fig.4

fig.5

Targeting entities can be done by hand, so to speak, if necessary. The entity to be targeted at another needs a targetname key, in the above example t2. The entity targeted by another, requires a target key and a value, in this case t2.

Func_bobbing entities can have any number uses. In the example map, 3 little crates are bobbing up and down gently in the water. The effect helps to give a sense of realism to the water brush. Once again, create and select the brush or brushes you want to create the entity from. This time select func_bobbing from the entity menu. Adjust the properties in the editing window (fig.6). Each of the 3 func_bobbing entities in the example map have a different value for the phase key, so that each bobs up and down at a slightly different rate, rather than at the same time. A general requirement for each of the entities covered is to experiment until you achieve the results you want.

fig.6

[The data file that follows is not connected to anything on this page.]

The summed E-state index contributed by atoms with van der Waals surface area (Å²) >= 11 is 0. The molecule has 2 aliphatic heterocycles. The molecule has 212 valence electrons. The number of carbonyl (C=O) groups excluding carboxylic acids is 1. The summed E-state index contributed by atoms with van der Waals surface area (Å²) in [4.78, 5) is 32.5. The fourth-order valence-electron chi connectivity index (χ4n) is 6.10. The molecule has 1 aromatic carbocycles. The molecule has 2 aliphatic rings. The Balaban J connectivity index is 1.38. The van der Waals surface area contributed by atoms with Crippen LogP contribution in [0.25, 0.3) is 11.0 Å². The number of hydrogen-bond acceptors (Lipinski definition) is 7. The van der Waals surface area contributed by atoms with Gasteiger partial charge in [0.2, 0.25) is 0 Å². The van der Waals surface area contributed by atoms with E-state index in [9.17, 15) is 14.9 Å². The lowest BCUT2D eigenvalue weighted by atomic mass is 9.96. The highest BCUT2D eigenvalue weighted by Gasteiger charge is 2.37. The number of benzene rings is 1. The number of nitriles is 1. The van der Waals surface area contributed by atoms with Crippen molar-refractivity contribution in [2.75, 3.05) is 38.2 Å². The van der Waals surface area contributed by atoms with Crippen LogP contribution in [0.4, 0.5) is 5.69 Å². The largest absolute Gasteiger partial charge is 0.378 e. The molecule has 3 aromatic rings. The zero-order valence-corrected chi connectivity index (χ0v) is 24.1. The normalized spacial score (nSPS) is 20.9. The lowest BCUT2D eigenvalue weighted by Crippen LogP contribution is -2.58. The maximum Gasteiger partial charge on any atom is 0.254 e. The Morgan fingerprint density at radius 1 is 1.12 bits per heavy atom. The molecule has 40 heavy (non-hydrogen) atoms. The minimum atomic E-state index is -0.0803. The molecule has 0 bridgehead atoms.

Normally jump pads or steps are used for ascending levels in Quake 3. At times, however, it may be useful to use a platform that rises and falls. Platforms can be triggered by another entity (in this case a button), or will work automatically when a player steps aboard. Create and select the brush or brushes you intend to create the entity from and select func_plat. Bots can be rather stupid about running underneath platforms. This can be easily avoided by including as part of the entity a player or bot clip brush that at the platform's highest point completely fills the space below to the ground. Edit the entity's properties. Platforms are drawn in the editor in the highest, raised position, but spawn in game at the lower point. A slow rising platform can be used to reach more powerful items quite effectively. Adjust the height key value so that the platform sits neatly on the floor in its lowest position (subtract the thickness of the visible part of the func_plat from the total height from the top of the entity to the ground). The most significant problem with func_plat entities is the absence of sounds in the original distribution of Quake 3. To this end, replacement sounds must always be included with any map that uses this entity. Examine the sample .pk3. It contains a sound folder with a movers folder within and a plats folder inside that. Contained within the plats folder are the pt1_start and pt1_end .wav files looked for by the game.